View Full Version : telescopic stocks: any good?
anyone shoot a shotgun with a telescopic butt stock? I just got an email from someone who offered me a new Fabarm SAT 8 tactical with the telescopic stock but wanted some opinions on the feel of the telescopic stock.
how does the gun shoot with the telescopic stock (Benelli m4, etc)?
I have not found telescoping stocks nice to shoot with full power defense loads. Heck, even folding stocks and plain pistol grips are no fun.
They do offer the ability to fit different sized people to the shotgun. Also the ability to fit the shotgun for use while wearing bulky equipment vs. street clothes.
I would stick with a standard buttstock, but your mileage may vary;)
I have a friend who's a police officer who's got a Mossberg 500 with a telescopic stock on it. Personally, I hate shooting the damn thing. I can't get a good sight picture with it, and if I press my cheek against it and fire it, it hurts a little. I prefer the good old wood stocks.
Here's a good option
I have the Mesa-Tactical telescoping M4 stock on my Remington 870 express.
Its the LEO profile with their Enidine recoil-reducing bufferand Hogue pistol grip. It shoots softer than my Franchi 612VS semi-auto shotgun with full power loads. As 308grand said the adjustability from person to person and gear are nice.
The first time I took it out to the range I took my friend and his 16yr old son who had
never shot any firearm in his life. His son could'nt get enough of shooting the
shotgun, he loved it. Didn't have any shoulder complaints afterwards.
Well, I thought that new Mossy entry shotgun was pretty evil looking before I shot it and was considering buying one - until I pulled the trigger. My big melon draped over that M4 stock was not such a great combination.... :p
If you can shoot the shotgun before purchase do so. It's got to work for you, it doesn't really matter what our experiences have been.
FWIW, I've got one work gun with the MT/Enidine and one with a Hogue Bantam. Both work OK for me...
I just bought an 870 about a month ago. it was set up for hunting with the twenty six inch barrel and all wood furniture. i just put the mesa tactical leo stock on it as well as a shorter eighteen inch barrel this last week and put thirty five rounds through it today ten of those rounds were hollowpoint deer slugs. the stock does not have the hydro recoil buffer tube or any type of pad on the but of it. just the hard plastic. after putting those rounds through it i was not hurting too bad. considering the last time i shot anything that hurt me was when i was about eleven shooting my dads 30-06. i do admit the sighting in is a bit different and difficult if you don't look down the gun right. but i was able to hit 40.oz bottles of beer consistently with slugs today at about twenty yds. with the slugs. all i have is the bead sights as well without any type of rifling in the barrel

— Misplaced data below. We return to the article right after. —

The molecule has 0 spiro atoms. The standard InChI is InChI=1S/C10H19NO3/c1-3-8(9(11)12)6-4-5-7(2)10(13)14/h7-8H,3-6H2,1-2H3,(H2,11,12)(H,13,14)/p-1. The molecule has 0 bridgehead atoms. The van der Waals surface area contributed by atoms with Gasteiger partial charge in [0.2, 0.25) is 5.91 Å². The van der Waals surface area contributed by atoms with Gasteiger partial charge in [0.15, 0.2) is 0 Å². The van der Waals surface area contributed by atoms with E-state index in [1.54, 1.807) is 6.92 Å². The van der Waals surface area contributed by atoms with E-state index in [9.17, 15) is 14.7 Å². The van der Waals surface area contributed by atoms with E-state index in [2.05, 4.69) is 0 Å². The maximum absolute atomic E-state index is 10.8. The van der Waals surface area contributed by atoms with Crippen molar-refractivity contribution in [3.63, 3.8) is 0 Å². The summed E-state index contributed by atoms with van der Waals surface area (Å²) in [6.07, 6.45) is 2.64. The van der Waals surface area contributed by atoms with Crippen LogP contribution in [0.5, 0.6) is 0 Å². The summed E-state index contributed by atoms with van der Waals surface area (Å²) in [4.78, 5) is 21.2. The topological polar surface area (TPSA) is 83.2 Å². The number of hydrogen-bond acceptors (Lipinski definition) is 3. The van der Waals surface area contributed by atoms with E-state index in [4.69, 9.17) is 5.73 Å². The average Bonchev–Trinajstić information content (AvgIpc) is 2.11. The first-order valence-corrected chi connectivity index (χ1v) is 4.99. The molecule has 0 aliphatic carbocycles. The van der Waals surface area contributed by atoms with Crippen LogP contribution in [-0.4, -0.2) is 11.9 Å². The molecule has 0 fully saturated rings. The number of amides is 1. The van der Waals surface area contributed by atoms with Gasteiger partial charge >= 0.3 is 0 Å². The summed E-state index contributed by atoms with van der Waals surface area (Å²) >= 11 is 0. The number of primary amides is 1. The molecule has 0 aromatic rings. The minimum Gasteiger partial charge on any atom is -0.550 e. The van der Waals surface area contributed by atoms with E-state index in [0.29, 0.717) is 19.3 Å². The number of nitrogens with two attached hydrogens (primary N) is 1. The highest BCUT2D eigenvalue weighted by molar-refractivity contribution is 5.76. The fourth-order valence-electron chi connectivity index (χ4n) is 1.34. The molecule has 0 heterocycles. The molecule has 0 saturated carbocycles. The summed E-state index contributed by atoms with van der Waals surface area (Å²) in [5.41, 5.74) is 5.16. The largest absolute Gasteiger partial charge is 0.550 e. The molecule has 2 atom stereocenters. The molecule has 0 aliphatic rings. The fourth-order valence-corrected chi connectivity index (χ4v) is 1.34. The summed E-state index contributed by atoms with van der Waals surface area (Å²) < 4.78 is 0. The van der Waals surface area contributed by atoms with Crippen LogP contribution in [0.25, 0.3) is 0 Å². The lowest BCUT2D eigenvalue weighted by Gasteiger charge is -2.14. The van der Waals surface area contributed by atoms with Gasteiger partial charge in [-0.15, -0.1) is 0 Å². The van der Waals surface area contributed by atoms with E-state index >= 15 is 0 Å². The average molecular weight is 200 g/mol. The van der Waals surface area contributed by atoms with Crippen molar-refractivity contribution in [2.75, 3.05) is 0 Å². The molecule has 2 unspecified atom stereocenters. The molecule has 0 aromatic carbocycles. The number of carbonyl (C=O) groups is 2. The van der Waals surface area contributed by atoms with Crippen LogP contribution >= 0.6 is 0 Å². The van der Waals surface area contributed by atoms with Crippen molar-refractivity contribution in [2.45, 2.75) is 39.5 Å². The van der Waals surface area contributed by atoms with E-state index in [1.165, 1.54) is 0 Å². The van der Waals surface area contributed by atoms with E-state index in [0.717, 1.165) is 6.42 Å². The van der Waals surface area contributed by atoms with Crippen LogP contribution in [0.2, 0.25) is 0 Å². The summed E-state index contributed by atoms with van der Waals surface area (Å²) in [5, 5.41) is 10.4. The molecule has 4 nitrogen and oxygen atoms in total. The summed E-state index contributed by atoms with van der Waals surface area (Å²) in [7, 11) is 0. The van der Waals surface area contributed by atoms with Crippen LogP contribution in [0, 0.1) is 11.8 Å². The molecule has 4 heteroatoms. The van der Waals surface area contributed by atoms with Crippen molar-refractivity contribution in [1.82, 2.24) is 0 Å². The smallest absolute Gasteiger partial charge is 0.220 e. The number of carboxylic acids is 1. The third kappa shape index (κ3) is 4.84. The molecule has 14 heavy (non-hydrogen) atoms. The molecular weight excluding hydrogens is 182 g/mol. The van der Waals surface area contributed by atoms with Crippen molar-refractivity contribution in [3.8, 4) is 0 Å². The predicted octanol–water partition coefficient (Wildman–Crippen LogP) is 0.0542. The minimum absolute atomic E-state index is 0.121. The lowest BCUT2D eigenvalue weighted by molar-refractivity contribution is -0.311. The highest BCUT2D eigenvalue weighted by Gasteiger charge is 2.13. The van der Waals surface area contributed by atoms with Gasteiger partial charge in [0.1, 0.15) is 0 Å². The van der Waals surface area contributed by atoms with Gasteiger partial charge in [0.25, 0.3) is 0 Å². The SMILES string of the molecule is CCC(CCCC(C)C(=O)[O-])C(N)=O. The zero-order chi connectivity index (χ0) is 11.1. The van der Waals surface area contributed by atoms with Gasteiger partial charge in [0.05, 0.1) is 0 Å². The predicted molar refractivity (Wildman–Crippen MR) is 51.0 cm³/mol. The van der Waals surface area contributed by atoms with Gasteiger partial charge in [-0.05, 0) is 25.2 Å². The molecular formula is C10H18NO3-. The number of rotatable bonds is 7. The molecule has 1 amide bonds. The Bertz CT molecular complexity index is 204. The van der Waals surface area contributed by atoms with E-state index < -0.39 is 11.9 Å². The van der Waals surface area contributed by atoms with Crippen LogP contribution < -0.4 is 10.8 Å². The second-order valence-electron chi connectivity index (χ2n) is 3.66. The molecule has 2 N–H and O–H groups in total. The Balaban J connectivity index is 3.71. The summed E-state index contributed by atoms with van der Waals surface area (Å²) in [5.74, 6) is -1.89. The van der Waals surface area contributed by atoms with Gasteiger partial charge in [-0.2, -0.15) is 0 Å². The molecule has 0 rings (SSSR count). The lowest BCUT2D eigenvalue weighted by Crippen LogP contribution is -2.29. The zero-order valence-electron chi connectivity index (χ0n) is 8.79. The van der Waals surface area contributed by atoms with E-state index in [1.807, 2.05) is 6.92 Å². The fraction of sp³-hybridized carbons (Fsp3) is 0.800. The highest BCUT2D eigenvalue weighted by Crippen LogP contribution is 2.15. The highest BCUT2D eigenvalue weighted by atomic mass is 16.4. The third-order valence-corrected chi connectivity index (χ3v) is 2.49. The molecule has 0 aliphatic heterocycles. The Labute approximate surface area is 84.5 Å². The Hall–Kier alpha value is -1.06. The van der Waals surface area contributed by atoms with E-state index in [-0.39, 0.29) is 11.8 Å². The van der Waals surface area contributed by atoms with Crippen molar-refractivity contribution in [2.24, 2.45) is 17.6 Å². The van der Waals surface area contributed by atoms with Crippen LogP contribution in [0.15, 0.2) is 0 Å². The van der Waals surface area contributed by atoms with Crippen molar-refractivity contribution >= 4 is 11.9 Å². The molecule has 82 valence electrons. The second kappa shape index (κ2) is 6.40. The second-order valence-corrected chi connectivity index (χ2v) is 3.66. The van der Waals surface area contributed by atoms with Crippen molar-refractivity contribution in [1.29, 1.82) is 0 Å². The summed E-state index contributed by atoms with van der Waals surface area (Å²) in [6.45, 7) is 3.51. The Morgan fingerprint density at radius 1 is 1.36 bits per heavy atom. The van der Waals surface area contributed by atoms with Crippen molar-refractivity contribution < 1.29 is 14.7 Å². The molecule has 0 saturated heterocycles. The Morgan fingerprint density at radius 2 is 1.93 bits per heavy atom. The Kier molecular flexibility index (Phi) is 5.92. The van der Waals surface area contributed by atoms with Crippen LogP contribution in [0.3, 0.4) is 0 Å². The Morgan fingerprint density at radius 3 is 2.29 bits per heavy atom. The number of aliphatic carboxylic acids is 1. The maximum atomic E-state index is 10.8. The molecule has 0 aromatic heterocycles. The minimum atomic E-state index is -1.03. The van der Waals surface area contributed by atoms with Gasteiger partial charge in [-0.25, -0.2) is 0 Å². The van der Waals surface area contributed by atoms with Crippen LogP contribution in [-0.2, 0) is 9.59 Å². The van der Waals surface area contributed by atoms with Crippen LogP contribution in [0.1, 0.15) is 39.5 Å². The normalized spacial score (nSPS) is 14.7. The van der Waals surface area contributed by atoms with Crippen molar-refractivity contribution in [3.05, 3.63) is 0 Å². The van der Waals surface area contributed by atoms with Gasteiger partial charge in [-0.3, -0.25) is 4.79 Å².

I have a Knoxx Recoil reduction stock on my 870.
Relative to a collapsible M4 stock, it's not the same animal in terms of collapsing. If you're expecting the same it will disappoint.
In terms of recoil reduction it KICKS ASS. I really like this stock.
The sight picture is slightly off when fully collapsed unless you use a ghost ring (I have a bead sight) but that's less an issue with a shotgun.
Fully extended the bead lines up perfectly.
I was running (on an 870) the Knoxx SpecOps, but recently abandoned that for the Mesa Tactical stock adapter (that lets you mount AR stocks) and the Magpul M93B stock. Huge improvement; I'd call the Knoxx "good enough" for casual use, but the Mesa adapter and Magpul stock make a BIG difference in terms of durability (and balance).
I'm not a fan of the Knoxx Stock. It seemed to cause many of our troops to short-stroke. I put many rounds through them before going back to our Remington PG stocks. Also, they broke quickly. I would definitely sample some before spending $$$.
I have no experience with the Mesa Tactical stocks, but I can enthusiastically recommend Mesa Tactical as a great company to deal with. They are awesome.
It seemed to cause many of our troops to short-stroke.
I don't dispute anything you said, I'm just curious what causes the short-stroke?
In my experience short-stroking is more of a training issue/operator error, but I'd be curious if you'd elaborate if there is a mechanical problem that effects this or elaborate further.
vBulletin® v3.7.2, Copyright ©2000-2013, Jelsoft Enterprises Ltd.